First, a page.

Keeping a food diary can be the first step to understanding and changing our eating habits. A food diary helps you to understand what you are eating and why. Keep your food diary for two weeks to get a full picture. Try and note everything you eat or drink, the time and what was happening. At the end of the fortnight you will have a picture of your diet, what triggers overeating and you will be able to see what progress you are making. This can help motivate you while you are trying to make difficult changes in your life.
Losing weight is about learning to trust your innate abilities. Think of it like learning to ride a bicycle. You may not remember how scary it was the first time you tried to cycle on two wheels. It was something you really wanted to achieve and so you kept on practicing until you could just do it, without thought or effort. Losing weight is the same. You may have lots of stops and starts, but once you get going it becomes second nature. It’s a matter of finding your balance.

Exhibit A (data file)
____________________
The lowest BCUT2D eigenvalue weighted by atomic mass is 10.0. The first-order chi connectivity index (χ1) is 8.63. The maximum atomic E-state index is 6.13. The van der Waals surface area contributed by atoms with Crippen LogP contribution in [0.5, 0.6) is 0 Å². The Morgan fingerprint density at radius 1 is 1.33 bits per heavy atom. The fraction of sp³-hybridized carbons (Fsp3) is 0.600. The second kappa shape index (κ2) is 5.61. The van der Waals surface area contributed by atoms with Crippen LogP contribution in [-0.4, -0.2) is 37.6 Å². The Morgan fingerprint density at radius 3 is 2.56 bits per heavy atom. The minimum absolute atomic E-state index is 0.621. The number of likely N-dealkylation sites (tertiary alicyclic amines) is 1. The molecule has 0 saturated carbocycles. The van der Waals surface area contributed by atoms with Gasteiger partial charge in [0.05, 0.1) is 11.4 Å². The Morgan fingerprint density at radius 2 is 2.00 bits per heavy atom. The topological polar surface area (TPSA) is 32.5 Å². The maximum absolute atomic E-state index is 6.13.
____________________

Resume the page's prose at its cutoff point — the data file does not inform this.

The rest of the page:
Imagine eating healthily for a day helps you visualise the steps to becoming the person who eats healthily. Find a picture of yourself at a comfortable weight and remember what you were doing differently then. Now imagine rekindling those habits. Or you could imagine getting advice from a future older, wiser self who has managed to lose weight.
Often we eat when we are not hungry. Mindful eating is just paying attention when we are eating. Once a week try eating mindfully. Sit at a table, eating from a plate, with no distractions around you. Take your time to notice the food you’re eating and to slow down your eating speed. This gives your stomach time to send signals to your brain that you’re full. Notice all the sensations as you eat and pay particular attention to the feeling of fulness in your stomach.
To find out more about how eating mindfully can help check out https://www.blossomhypnotherapy.com/five-ways-mindful-eating-can-stop-you-overeating/
For more on how I can help you lose weight click here.Back to blog listing